“Tarnil would be delighted to normalize relations with our local Leviathans,” Iniri said.  “For most things, Tarnil’s interests run congruent with Blue’s, but for things only Blue can provide, Shayma is the one who will handle it.”

“Speaking of, I’ve got the apology gift, Shayma.”  She stretched out her hand and I pushed the box through.  “I’m honestly not sure what the Leviathans might want from me but I’m willing to talk.  Maybe spruce up an area for him to stay, though I have no idea what Leviathan housing looks like.”

“Blue is willing to discuss whatever you like, though he’ll need more information about Leviathans if you want a reasonable place to stay.  He wouldn’t want to be rude.”  She held out the box, the carry-ring jutting from the side.  “In the service of which, Blue offers you a set of Primal Sources.  They will bind to whoever uses them, but they are significantly better than regular Sources.”

“A princely gift,” Uilei-nktik said, reaching out a whisker to take it.  “Though I find myself at a loss; is it Tarnil or Blue that is hosting me?  A Wayfarer has certain obligations to their host.”

“I have Bargained with Blue for Tarnil’s benefit, so at the moment he is Tarnil.  The major difference is who handles which sort of business,” Iniri explained.  “Tarnil handles normal politics and trade, while Blue deals with things of a more esoteric nature.  That said, since you came here to find the culpable party, I expect it is more appropriate for Blue to host you.”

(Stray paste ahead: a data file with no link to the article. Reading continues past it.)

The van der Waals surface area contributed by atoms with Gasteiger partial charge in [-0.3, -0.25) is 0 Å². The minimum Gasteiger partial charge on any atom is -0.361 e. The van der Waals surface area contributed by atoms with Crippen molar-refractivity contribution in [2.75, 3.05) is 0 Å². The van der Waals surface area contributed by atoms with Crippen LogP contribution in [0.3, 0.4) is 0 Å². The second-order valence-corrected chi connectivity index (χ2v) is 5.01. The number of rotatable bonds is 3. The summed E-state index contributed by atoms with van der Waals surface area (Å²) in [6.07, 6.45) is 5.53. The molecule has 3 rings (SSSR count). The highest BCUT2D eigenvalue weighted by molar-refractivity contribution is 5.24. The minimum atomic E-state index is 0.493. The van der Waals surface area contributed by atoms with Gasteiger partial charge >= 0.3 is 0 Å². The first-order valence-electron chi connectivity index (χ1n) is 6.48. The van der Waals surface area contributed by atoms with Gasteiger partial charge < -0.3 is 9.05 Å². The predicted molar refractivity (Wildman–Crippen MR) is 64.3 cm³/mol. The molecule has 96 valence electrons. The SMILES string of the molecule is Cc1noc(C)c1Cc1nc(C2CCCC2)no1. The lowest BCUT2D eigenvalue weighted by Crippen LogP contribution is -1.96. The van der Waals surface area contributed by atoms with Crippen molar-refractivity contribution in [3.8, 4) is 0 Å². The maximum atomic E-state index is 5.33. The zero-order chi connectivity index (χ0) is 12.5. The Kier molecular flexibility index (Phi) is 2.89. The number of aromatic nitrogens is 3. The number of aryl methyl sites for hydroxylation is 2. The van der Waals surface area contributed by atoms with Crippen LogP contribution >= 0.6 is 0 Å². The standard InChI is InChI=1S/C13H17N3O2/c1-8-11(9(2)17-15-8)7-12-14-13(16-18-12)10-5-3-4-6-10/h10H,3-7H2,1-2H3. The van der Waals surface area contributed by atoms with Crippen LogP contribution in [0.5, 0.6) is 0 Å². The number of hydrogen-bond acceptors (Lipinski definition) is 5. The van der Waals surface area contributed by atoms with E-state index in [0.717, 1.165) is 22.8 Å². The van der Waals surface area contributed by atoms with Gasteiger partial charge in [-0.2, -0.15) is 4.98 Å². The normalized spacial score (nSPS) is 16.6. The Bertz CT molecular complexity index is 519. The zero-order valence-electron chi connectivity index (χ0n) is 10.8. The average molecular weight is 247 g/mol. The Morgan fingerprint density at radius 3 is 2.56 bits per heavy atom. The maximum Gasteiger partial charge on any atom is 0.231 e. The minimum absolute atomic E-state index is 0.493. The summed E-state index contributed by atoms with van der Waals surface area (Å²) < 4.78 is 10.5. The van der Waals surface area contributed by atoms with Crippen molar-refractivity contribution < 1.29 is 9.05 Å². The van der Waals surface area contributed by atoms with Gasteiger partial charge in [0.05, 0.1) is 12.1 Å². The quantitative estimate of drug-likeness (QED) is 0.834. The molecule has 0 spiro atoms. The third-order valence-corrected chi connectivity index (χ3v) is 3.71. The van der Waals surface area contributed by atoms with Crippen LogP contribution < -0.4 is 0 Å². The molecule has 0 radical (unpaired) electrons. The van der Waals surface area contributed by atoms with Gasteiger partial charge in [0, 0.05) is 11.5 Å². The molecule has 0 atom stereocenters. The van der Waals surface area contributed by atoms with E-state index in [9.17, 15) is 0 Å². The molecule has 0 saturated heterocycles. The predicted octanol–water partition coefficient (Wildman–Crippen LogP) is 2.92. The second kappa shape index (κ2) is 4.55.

“Ah, Bargains,” Uilei-nktik said.  “Say no more.  I suppose that erases any doubt that Blue is indeed a Power, though a dungeon one is new.’

“Oh, believe me, we’ve been there,” Iniri said dryly.  “We’ve had some trouble because people don’t believe Blue is what he is.  I’m glad we don’t have to worry about the Leviathans atop all that.”

“I admit I might not be so accommodating under other circumstances.  We take attacks upon our territory quite seriously, but I’m satisfied by the explanation you’ve given.”  The big eyes all rolled in their sockets.  “It helps that you can cast the blame on the mage-kings.  They’ve been a nuisance for centuries.”

“Oh boy.  You know I’m actually curious what’s going on over there, though from what I’ve seen we’re not going to see any action from them for a while.”

“Blue is curious about the mage-kings, actually.  We’re at war with them, yet we don’t really know much about them,” Shayma said.  “Could you fill us in while he makes a room for you?”

“Certainly,” Uilei-nktik replied.  “Though we don’t have any significant relations with them ourselves.  They’ve been around for slightly under eight hundred years, though people have been living in the archipelago for longer than that.  I’m not sure how someone got ahold of a dungeon core, but less than twenty years after the first one appeared, they were all around the depletion rift there.”